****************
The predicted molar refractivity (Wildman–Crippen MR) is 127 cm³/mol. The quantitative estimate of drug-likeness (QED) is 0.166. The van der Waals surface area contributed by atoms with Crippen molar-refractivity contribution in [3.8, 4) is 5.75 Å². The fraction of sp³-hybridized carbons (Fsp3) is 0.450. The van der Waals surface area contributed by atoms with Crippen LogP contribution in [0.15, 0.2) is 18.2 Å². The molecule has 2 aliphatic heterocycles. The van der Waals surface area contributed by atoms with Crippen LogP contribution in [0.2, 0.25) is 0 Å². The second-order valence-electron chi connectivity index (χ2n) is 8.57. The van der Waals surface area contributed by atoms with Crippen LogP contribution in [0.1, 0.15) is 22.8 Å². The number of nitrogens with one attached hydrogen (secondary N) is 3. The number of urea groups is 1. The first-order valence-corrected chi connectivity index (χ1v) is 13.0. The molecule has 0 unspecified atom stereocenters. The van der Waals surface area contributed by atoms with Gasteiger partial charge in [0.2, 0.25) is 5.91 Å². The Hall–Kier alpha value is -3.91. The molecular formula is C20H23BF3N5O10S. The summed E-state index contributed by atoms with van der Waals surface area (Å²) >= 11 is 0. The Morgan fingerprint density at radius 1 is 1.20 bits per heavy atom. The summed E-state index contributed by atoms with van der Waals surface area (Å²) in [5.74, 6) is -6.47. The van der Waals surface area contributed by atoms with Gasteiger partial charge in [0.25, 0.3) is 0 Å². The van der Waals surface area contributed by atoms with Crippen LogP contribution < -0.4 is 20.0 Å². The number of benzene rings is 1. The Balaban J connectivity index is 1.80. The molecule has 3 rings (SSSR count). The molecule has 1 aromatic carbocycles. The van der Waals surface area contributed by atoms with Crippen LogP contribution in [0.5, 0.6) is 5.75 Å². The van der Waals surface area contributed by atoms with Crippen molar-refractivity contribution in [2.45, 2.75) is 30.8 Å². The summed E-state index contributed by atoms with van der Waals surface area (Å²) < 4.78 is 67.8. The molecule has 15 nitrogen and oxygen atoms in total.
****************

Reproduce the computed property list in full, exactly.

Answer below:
The predicted molar refractivity (Wildman–Crippen MR) is 127 cm³/mol. The quantitative estimate of drug-likeness (QED) is 0.166. The van der Waals surface area contributed by atoms with Crippen molar-refractivity contribution in [3.8, 4) is 5.75 Å². The fraction of sp³-hybridized carbons (Fsp3) is 0.450. The van der Waals surface area contributed by atoms with Crippen LogP contribution in [0.15, 0.2) is 18.2 Å². The molecule has 2 aliphatic heterocycles. The van der Waals surface area contributed by atoms with Crippen LogP contribution in [0.2, 0.25) is 0 Å². The second-order valence-electron chi connectivity index (χ2n) is 8.57. The van der Waals surface area contributed by atoms with Crippen LogP contribution in [0.1, 0.15) is 22.8 Å². The number of nitrogens with one attached hydrogen (secondary N) is 3. The number of urea groups is 1. The first-order valence-corrected chi connectivity index (χ1v) is 13.0. The molecule has 0 unspecified atom stereocenters. The van der Waals surface area contributed by atoms with Gasteiger partial charge in [0.2, 0.25) is 5.91 Å². The Hall–Kier alpha value is -3.91. The molecular formula is C20H23BF3N5O10S. The summed E-state index contributed by atoms with van der Waals surface area (Å²) >= 11 is 0. The Morgan fingerprint density at radius 1 is 1.20 bits per heavy atom. The summed E-state index contributed by atoms with van der Waals surface area (Å²) in [5.74, 6) is -6.47. The van der Waals surface area contributed by atoms with Gasteiger partial charge in [0.25, 0.3) is 0 Å². The van der Waals surface area contributed by atoms with Crippen LogP contribution < -0.4 is 20.0 Å². The number of benzene rings is 1. The Balaban J connectivity index is 1.80. The molecule has 3 rings (SSSR count). The molecule has 1 aromatic carbocycles. The van der Waals surface area contributed by atoms with Crippen LogP contribution in [0.5, 0.6) is 5.75 Å². The van der Waals surface area contributed by atoms with Crippen molar-refractivity contribution in [2.45, 2.75) is 30.8 Å². The summed E-state index contributed by atoms with van der Waals surface area (Å²) < 4.78 is 67.8. The molecule has 15 nitrogen and oxygen atoms in total.